29 June 2009
If the quality of the football that has been on display in South Africa over the past two weeks is anything to go by, the world is in for an absolute feast when the World Cup arrives in Africa for the first time in 2010.
The 2009 Fifa Confederations Cup has seen goals galore, upsets aplenty, and some stunning reversals – and the final day did not disappoint, producing 10 goals and two comebacks, as Brazil and Spain turned the tables on the USA and South Africa respectively.
An action-packed tournament got the final it deserved at Ellis Park Stadium in Johannesburg on Sunday, as Brazil and the USA served up a five-goal thriller that ended in the South Americans’ favour, courtesy of captain Lucio’s 84th-minute header.
When the final whistle blew, Brazil had won the tournament for the third time since its inception in 1992, becoming the first team to defend the title – they won it in Germany in 2005 – while Dunga had become the first person to win the tournament as both player and coach.
Yet it was the North American underdogs who had looked the most likely to take the honours at half-time, having raced into a two-goal lead thanks to Clint Dempsey and Landon Donovan.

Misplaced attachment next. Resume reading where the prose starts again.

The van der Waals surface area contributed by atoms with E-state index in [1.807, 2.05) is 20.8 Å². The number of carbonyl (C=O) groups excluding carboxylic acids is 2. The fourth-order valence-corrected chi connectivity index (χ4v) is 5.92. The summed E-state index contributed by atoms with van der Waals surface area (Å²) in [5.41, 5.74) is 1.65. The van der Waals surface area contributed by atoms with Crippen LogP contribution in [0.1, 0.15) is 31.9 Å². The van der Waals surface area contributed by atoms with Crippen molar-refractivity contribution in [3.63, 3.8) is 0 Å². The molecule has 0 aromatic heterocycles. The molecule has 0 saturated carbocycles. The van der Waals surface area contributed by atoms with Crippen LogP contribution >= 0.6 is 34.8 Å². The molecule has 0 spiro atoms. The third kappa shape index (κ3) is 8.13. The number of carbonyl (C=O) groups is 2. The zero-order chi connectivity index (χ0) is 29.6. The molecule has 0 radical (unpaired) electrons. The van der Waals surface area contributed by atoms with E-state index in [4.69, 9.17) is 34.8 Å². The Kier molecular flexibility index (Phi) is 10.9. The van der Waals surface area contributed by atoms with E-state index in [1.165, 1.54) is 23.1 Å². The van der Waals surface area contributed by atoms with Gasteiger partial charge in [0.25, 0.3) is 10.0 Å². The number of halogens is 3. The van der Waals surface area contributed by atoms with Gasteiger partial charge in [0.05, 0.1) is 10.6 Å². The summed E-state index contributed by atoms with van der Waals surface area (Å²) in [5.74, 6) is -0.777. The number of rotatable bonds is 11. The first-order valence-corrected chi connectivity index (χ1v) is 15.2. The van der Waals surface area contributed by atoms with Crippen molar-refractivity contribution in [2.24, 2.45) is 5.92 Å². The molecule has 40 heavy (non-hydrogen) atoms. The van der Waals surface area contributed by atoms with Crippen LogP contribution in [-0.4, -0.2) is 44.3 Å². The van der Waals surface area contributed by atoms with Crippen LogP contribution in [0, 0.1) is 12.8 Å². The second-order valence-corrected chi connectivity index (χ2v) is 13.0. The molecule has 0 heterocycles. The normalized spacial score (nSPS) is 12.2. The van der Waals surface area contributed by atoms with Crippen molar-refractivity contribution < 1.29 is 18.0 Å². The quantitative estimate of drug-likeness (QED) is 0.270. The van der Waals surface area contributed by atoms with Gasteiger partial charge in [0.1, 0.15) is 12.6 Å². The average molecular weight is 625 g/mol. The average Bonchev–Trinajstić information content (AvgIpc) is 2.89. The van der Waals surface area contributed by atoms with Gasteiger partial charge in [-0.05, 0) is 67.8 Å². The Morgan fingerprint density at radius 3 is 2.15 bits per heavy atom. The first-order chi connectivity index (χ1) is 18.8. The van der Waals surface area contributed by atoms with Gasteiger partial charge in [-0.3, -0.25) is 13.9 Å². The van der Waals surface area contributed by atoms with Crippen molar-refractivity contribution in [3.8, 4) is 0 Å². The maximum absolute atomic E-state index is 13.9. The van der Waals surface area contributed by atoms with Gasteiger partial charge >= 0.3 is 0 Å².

However, the five-time World Cup winners grabbed a vital lifeline just moments into the second period through Luis Fabiano, who subsequently took his tally to five goals in five games with the 74th-minute equaliser that set up his skipper’s grandstand finish.
In the play-off for third place, any fans who left Rustenburg’s Royal Bafokeng Stadium early would have kicked themselves after a match which failed to ignite until South Africa stung Spain into action through Katlego Mphela’s 73rd-minute opener.
With Bafana Bafana all but ready to occupy the final place on the podium, two goals in a minute from Spain’s Daniel Guiza spun the scoreline on its head. First, the Fenerbahce forward levelled the score at 1-1 with a crisp right-footed finish.
Then, moments later, Guiza collected the ball just inside the box in the right-hand channel before sending a inch-perfect lob spinning high beyond the reach of the Bafana Bafana keeper Itumeleng Khune and in off the inside of the far post.
Though tempted to give full credit to the former Mallorca poacher for an opportunistic strike, could Guiza’s pinpoint chip really have been a mis-hit cross?
Bafana, and Mphela, weren’t finished, however. Handed a lifeline deep into injury time after a foul by Liverpool winger Albert Riera, Mphela stepped up to fire home a guided-missile of a free-kick from fully 35 yards which even a keeper of the calibre of Real Madrid’s Iker Casillas could do nothing about.
Clear chances came and went for South Africa in the first period of extra time before Xabi Alonso’s 107th-minute free kick eluded everybody to find the back of the net and clinch third spot for Spain at South Africa 2009.